Crude Oil Contango and Carry Trade: What Investors Should Know


Sep. 4 2015, Updated 9:16 a.m. ET

Contango and oil tankers

We’ve already seen that crude tanker companies have delivered robust returns since the sharp decline in oil prices began in August 2014 due to excess supply. At the start of 2015, the 12-month contango was more than $10 per barrel. But it narrowed down to about $5 per barrel in the second quarter of this year.

Recent events such as rising production in the United States and the Iran nuclear deal have added to the oil glut, causing crude oil to test seven-year lows. Contango is currently at $8.50 per barrel, which makes the trade an attractive one for speculators and arbitrageurs.

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The low interest rate environment in the United States is another major factor that facilitates this trade. It provides an opportunity to make use of leverage and further enhance returns. This in turn has favorably impacted the performance of oil tanker operators. As a result, earnings of crude tanker companies have benefited to a large degree.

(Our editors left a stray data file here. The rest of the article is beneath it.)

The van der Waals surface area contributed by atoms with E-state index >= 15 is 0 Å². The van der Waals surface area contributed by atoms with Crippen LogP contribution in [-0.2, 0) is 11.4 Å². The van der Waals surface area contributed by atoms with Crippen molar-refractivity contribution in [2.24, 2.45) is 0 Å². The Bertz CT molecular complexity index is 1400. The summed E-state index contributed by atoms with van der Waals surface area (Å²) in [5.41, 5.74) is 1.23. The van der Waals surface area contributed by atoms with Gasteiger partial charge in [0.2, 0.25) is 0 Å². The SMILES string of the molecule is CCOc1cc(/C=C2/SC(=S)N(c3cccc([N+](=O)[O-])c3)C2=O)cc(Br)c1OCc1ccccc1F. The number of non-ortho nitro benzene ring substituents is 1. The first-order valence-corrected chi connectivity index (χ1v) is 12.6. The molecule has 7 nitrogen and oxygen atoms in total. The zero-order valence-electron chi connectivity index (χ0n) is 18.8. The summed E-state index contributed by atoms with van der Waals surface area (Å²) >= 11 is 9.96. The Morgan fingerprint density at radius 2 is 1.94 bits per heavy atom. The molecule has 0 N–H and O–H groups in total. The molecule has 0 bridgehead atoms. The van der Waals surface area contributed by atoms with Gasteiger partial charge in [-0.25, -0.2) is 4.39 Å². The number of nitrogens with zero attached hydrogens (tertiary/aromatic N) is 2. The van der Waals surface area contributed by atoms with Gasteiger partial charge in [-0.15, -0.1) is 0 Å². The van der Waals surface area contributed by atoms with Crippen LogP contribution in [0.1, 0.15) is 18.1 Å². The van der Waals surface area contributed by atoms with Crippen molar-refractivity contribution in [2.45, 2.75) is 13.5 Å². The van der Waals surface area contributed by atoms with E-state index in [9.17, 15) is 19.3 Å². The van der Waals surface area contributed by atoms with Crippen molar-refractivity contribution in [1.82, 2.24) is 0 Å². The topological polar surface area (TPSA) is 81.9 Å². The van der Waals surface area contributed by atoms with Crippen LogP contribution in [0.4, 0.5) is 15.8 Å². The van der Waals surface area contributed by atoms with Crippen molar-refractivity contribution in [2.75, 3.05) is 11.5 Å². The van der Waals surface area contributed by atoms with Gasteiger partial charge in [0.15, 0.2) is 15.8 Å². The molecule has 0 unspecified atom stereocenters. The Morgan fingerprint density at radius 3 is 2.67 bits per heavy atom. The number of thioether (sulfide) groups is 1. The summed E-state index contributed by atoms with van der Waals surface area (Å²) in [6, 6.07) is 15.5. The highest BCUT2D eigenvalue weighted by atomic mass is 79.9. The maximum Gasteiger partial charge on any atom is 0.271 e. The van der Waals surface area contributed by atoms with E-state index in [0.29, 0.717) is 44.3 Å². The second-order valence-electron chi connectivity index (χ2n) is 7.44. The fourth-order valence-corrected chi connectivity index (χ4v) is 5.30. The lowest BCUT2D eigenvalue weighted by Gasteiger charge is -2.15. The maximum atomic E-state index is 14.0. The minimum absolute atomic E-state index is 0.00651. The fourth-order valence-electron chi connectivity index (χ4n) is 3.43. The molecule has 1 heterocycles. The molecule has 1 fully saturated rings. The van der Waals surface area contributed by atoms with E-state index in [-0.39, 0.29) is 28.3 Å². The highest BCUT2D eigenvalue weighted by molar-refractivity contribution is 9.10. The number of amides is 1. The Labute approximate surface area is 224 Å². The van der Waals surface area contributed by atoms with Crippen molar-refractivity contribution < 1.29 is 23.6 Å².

As a result, this has encouraged speculators and mega banks to take long positions in crude oil in the spot market and store oil away in tankers and sell crude oil contracts in the futures market. Such a move can earn assured returns when the market for a commodity is in contango and the cost of storing the commodity combined with its spot price is lower than the price of the commodity’s futures contract. In other words, it takes contango of about $6–$7 per barrel to earn a profit.

ETFs to consider

Retail investors seeking to get exposure through pooled investment vehicles such as ETFs can consider the Guggenheim Shipping ETF (SEA). SEA includes crude tanker companies such as Teekay Tankers (TNK), Nordic American Tankers (NAT), and Tsakos Energy Navigation (TNP), which together form around 9.61% of the ETF.

The crude tankers subindustry group falls into the much broader transportation sector. The iShares Transportation Average ETF (IYT) has no exposure to crude tanker companies. The ETF’s only exposure to shipping operators is through Kirby (KEX), which has diversified operations and is not a pure play crude tanker company. KEX has lost 12.67% in shareholder value this year.


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